John Ruminer is a Board Member of the Los Alamos Historical Society, a docent at the Los Alamos History Museum, and the author of 109 East Palace Avenue: A Microcosm of Santa Fe’s Four Hundred Year History. He previously worked at Los Alamos National Laboratory and Lawrence Livermore National Laboratory. In this interview, Ruminer explains some of the fascinating history of the Plaza of Santa Fe. He provides detailed descriptions of the property’s history, and the Manhattan Project’s offices at 109 East Palace. Ruminer also describes how the Los Alamos Historical Society and the Historic Santa Fe Foundation are working to preserve history and to date historical buildings and sites.
Elspeth Bobbs grew up in England. During World War II, she relocated to Santa Fe. There she became friends with Joseph Rotblat, a Polish-born physicist who was part of the British Mission at Los Alamos. Bobbs recalls her friendship with Rotblat, his personality, and how pleased she was to learn that he had been awarded the Nobel Peace Prize for his nonproliferation work in 1995. She also describes her love of Santa Fe and gardening.
Al Zeltmann grew up in Brooklyn, New York. After being drafted into the Army during World War II, he was assigned to the Special Engineer Detachment and arrived at Los Alamos in 1944. After the war, he stayed at Los Alamos, and worked as a physical chemist at the Los Alamos laboratory for nearly 40 years. In this interview, he recalls his Manhattan Project work, including on the “RaLa” experiments with Gerhart Friedlander, and describes the relationship between the military and civilians on “The Hill.” He also remembers receiving some unusual instructions from a mail censor after his wife complained he “wasn’t very warm” in his letters.
Charles Yulish has devoted his career to nuclear and environmental science. From an early age, Yulish fell in love with nuclear energy and set up a lab that received radioisotopes from the Atomic Energy Commission—who did not initially realize their samples were being sent to a high school student and his classroom lab. In this interview, Yulish remembers his teacher, who instilled in him a curiosity towards all things nuclear. He talks about his career in nuclear research—both public and private—throughout his 50 year career. He worked for many years for the United States Enrichment Corporation and its “Megatons to Megawatts” program. He also consulted with the Mescalero Apache Tribe in New Mexico, who wanted to set up a nuclear storage waste site on its land in the 1990s when the US government was considering such a program.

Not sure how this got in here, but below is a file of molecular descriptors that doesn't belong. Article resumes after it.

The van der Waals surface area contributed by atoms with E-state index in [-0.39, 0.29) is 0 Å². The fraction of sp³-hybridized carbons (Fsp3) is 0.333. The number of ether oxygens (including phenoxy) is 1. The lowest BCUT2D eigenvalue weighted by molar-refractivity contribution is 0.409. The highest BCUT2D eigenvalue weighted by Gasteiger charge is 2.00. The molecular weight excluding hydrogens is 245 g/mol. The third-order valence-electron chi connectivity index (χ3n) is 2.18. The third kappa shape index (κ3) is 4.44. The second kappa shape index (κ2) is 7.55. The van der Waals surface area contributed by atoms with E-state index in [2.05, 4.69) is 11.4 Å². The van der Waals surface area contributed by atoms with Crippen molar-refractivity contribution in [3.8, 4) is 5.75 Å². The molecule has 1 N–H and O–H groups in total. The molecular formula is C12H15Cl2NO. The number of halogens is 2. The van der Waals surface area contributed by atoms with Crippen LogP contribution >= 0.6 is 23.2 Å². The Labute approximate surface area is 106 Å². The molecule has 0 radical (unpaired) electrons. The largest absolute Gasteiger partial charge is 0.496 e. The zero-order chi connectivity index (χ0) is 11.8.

Margaret Norman is the eldest daughter of Nobel Prize-winning physicist Ernest O. Lawrence. In this interview, Norman describes her father’s childhood, including the importance of her father’s Norwegian heritage and values, and how her parents met. She recalls what it was like to grow up as the eldest daughter of six children, and how Ernest passed his values on to them. She describes visiting the laboratory at Berkeley where her father worked, and finding out about the atomic bombs and Ernest’s involvement. Margaret also recalls her father’s friendship with J. Robert Oppenheimer, Edward Teller, and other scientists, and explains that he could never really relax because he was always thinking about science.